With the upcoming 2020 Olympics in mind leading Japanese toilet-maker Toto Ltd. has recently introduced a new type of self-cleaning toilet for public restrooms, aiming to improve bathroom experiences for locals and foreign visitors to Japan.
“We’re seeing a surge in inbound tourism,” said Hirofumi Matsutake, a spokesperson at Fukuoka-based Toto.
The firm’s study has found that Japan’s high-tech toilets are popular among many non-Japanese people.
Matsutake said, however, that many visitors have complained that they struggled to understand the remote controls and which button should be pressed.
“Toilets in other countries aren’t commonly equipped with functions” such as the washlets and heated seats used in Japan’s high-tech toilets, he said.
“Together with other (toilet) producers, we’ve standardized the remote control icons,” added Matsutake.
The remote control that comes with Toto’s new toilet system — which starts selling Feb. 1 — applies these standardized icons “so foreign visitors to Japan using the toilets for the first time will know how to use (their functions),” he said.
Also, “the new (toilet) is equipped with technology that allows one to maintain cleanliness more easily,” for operators running restrooms for the general public, Matsutake noted.
Public bathroom operators have long reported struggling to manage cleanliness, especially when dealing with a large number of booths, he said.
Matsutake explained that the flushing water used in the new unit has a high concentration of bowl-cleaning sodium hypochlorite, which is released through the electrical dispersion of chloride ions. The toilet’s settings — which includes sanitization functions — can also be easily changed with the accompanying remote control.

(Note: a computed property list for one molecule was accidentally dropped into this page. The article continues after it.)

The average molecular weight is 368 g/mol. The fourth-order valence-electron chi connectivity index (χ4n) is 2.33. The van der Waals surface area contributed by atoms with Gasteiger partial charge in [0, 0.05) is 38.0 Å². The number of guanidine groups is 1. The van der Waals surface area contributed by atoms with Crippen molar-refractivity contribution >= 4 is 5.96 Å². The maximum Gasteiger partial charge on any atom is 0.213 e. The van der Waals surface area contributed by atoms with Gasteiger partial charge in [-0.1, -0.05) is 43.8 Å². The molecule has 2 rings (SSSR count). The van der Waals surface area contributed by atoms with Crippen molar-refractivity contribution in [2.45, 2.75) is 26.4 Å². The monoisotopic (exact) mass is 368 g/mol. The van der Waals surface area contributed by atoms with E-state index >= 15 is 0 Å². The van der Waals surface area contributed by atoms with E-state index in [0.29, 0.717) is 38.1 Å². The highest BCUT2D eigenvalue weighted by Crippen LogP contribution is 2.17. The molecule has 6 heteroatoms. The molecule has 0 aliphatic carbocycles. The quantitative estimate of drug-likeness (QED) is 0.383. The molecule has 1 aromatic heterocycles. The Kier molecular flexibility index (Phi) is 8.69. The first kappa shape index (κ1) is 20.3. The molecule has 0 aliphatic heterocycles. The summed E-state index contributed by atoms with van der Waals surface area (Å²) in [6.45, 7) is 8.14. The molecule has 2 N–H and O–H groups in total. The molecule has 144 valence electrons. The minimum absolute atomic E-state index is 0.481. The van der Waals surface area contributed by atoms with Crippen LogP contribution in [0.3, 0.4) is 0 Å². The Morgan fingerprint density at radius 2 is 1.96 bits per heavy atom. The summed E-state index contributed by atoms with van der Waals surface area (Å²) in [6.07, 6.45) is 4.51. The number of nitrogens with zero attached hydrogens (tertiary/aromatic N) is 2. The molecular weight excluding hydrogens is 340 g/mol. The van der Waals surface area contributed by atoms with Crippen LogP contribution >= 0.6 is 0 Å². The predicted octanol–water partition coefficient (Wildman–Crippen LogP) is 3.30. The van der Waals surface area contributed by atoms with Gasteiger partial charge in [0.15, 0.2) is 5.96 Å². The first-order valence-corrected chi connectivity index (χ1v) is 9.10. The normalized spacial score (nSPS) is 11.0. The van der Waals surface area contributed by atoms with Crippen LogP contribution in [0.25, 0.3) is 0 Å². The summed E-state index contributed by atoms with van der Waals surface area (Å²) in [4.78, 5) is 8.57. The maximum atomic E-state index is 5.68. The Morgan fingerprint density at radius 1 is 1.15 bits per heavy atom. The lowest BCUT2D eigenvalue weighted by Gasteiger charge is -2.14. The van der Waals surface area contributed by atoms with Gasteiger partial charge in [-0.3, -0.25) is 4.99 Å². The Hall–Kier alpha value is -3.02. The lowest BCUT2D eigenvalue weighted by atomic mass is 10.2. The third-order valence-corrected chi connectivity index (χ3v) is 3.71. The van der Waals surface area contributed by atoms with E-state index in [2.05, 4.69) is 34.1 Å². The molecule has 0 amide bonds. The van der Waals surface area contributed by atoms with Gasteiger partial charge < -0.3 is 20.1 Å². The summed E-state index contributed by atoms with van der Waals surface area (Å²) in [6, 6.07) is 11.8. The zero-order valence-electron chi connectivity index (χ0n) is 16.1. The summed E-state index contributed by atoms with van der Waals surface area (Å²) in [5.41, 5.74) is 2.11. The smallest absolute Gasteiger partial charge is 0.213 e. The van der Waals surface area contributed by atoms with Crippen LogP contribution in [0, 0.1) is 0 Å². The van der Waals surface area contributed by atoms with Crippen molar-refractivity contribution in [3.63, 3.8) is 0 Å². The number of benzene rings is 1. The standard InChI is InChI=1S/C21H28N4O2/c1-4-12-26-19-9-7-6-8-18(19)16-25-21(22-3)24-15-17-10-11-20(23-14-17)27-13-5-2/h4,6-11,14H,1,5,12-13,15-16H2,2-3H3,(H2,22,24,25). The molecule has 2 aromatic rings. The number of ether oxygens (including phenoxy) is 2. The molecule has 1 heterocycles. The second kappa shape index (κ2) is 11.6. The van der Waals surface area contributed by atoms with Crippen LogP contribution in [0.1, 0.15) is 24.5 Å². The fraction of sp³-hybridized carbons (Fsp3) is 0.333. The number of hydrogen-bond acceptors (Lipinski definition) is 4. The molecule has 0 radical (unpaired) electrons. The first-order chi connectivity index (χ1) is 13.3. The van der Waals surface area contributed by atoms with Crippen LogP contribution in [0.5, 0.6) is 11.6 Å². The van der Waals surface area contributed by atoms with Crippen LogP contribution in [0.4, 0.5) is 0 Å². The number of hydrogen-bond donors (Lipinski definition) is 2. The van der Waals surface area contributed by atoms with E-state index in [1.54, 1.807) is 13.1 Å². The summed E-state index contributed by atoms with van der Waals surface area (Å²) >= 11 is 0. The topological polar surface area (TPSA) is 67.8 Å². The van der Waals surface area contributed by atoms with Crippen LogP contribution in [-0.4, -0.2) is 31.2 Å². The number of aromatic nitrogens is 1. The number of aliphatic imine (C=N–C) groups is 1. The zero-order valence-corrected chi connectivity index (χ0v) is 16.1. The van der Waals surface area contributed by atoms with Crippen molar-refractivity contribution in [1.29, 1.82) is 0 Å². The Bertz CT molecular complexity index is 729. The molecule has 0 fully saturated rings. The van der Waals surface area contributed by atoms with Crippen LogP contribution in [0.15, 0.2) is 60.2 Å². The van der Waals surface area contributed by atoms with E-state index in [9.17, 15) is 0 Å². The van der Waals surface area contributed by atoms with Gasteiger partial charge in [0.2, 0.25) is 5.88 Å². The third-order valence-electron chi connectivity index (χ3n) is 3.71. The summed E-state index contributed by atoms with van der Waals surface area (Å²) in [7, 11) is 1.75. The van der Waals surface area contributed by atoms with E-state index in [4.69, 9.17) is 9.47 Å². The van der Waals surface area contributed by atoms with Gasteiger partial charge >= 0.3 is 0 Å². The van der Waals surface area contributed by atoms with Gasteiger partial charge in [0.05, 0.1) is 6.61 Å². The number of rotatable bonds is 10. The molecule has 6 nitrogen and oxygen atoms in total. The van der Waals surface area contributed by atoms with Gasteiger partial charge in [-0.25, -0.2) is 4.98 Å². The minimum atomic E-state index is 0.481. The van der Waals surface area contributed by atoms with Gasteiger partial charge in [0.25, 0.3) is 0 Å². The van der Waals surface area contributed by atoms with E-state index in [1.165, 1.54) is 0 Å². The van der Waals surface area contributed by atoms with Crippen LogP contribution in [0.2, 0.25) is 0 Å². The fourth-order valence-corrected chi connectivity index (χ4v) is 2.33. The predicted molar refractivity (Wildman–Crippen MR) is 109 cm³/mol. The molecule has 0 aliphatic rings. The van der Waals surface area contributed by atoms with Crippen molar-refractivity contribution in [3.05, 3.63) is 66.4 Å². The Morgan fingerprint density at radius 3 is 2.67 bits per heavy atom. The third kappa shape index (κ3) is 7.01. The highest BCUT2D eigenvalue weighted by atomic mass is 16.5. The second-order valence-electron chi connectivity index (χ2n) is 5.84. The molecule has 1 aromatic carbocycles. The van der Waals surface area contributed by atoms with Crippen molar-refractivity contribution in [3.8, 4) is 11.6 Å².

Matsutake said the firm hopes to sell 2,000 bowls per month from the third business year.
In addition, Toto believes the new model will help popularize the firm’s washlet toilets globally.
“We hope that (foreign) users who learn how comfortable (washlet toilets) can be will want to install them in their residences when they return home,” he said.
The firm wants to increase Asian region sales of washlet toilets from the current value of ¥19.5 billion to ¥38 billion in fiscal 2022, and from ¥6.4 billion to ¥20 billion in fiscal 2022 in the American and European markets.
Toto also wants to improve the quality of toilets available to people with disabilities or health conditions requiring the use of so-called multifunction toilets. They would also like to introduce equipment for ostomates that can be installed in standard toilet booths as well as in public toilets.
The launch of Toto’s new product comes amid efforts to renovate toilets in time for the 2020 games in Tokyo and to cater to the needs of a wider range of users.
For instance, units for subway operator Tokyo Metro Co. will go fully Western by the end of fiscal 2019. And the operator of Narita airport, Japan’s biggest international gateway, is spending ¥5 billion to refurbish toilets at all three terminals by March 2020.